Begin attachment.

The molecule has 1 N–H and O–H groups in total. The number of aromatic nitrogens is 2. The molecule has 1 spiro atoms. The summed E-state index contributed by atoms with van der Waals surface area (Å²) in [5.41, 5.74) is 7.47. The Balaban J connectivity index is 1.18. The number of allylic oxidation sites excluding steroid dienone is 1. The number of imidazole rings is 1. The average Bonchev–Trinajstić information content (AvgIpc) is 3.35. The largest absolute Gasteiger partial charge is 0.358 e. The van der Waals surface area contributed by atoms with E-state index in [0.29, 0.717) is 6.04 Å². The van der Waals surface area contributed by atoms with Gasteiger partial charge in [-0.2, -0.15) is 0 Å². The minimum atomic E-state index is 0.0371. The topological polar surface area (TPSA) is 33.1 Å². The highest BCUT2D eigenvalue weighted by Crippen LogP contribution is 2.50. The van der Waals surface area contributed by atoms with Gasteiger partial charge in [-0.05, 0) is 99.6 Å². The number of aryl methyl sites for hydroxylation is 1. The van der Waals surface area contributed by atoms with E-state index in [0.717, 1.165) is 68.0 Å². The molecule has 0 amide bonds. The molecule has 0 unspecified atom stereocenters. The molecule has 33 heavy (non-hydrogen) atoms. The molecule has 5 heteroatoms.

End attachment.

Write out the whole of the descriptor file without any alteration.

The molecule has 1 N–H and O–H groups in total. The number of aromatic nitrogens is 2. The molecule has 1 spiro atoms. The summed E-state index contributed by atoms with van der Waals surface area (Å²) in [5.41, 5.74) is 7.47. The Balaban J connectivity index is 1.18. The number of allylic oxidation sites excluding steroid dienone is 1. The number of imidazole rings is 1. The average Bonchev–Trinajstić information content (AvgIpc) is 3.35. The largest absolute Gasteiger partial charge is 0.358 e. The van der Waals surface area contributed by atoms with E-state index in [0.29, 0.717) is 6.04 Å². The van der Waals surface area contributed by atoms with Gasteiger partial charge in [-0.2, -0.15) is 0 Å². The minimum atomic E-state index is 0.0371. The topological polar surface area (TPSA) is 33.1 Å². The highest BCUT2D eigenvalue weighted by Crippen LogP contribution is 2.50. The van der Waals surface area contributed by atoms with Gasteiger partial charge in [-0.05, 0) is 99.6 Å². The number of aryl methyl sites for hydroxylation is 1. The van der Waals surface area contributed by atoms with E-state index in [0.717, 1.165) is 68.0 Å². The molecule has 0 amide bonds. The molecule has 0 unspecified atom stereocenters. The molecule has 33 heavy (non-hydrogen) atoms. The molecule has 5 heteroatoms.